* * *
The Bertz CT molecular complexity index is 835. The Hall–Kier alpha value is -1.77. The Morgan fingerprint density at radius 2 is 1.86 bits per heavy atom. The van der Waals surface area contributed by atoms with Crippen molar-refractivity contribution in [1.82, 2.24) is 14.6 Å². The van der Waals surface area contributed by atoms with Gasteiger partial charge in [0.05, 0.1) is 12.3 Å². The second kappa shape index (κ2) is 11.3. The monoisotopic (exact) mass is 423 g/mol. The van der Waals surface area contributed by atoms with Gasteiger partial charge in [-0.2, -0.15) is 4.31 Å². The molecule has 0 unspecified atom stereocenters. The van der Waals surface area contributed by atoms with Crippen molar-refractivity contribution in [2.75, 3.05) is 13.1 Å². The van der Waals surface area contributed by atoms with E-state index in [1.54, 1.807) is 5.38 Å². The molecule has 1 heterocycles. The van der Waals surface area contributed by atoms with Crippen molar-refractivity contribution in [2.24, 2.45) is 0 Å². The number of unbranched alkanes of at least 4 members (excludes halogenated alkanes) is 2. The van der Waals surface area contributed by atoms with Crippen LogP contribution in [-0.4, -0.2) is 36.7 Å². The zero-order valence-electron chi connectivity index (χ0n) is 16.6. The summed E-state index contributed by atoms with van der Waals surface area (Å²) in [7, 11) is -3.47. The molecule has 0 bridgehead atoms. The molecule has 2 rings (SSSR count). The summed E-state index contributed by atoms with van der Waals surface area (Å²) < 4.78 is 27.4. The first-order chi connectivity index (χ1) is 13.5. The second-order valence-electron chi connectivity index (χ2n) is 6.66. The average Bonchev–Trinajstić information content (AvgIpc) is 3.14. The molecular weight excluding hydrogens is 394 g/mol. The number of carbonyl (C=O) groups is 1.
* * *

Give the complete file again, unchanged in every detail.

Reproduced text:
The Bertz CT molecular complexity index is 835. The Hall–Kier alpha value is -1.77. The Morgan fingerprint density at radius 2 is 1.86 bits per heavy atom. The van der Waals surface area contributed by atoms with Crippen molar-refractivity contribution in [1.82, 2.24) is 14.6 Å². The van der Waals surface area contributed by atoms with Gasteiger partial charge in [0.05, 0.1) is 12.3 Å². The second kappa shape index (κ2) is 11.3. The monoisotopic (exact) mass is 423 g/mol. The van der Waals surface area contributed by atoms with Gasteiger partial charge in [-0.2, -0.15) is 4.31 Å². The molecule has 0 unspecified atom stereocenters. The van der Waals surface area contributed by atoms with Crippen molar-refractivity contribution in [2.75, 3.05) is 13.1 Å². The van der Waals surface area contributed by atoms with E-state index in [1.54, 1.807) is 5.38 Å². The molecule has 1 heterocycles. The van der Waals surface area contributed by atoms with Crippen molar-refractivity contribution in [2.24, 2.45) is 0 Å². The number of unbranched alkanes of at least 4 members (excludes halogenated alkanes) is 2. The van der Waals surface area contributed by atoms with Crippen LogP contribution in [-0.4, -0.2) is 36.7 Å². The zero-order valence-electron chi connectivity index (χ0n) is 16.6. The summed E-state index contributed by atoms with van der Waals surface area (Å²) in [7, 11) is -3.47. The molecule has 0 bridgehead atoms. The molecule has 2 rings (SSSR count). The summed E-state index contributed by atoms with van der Waals surface area (Å²) < 4.78 is 27.4. The first-order chi connectivity index (χ1) is 13.5. The second-order valence-electron chi connectivity index (χ2n) is 6.66. The average Bonchev–Trinajstić information content (AvgIpc) is 3.14. The molecular weight excluding hydrogens is 394 g/mol. The number of carbonyl (C=O) groups is 1.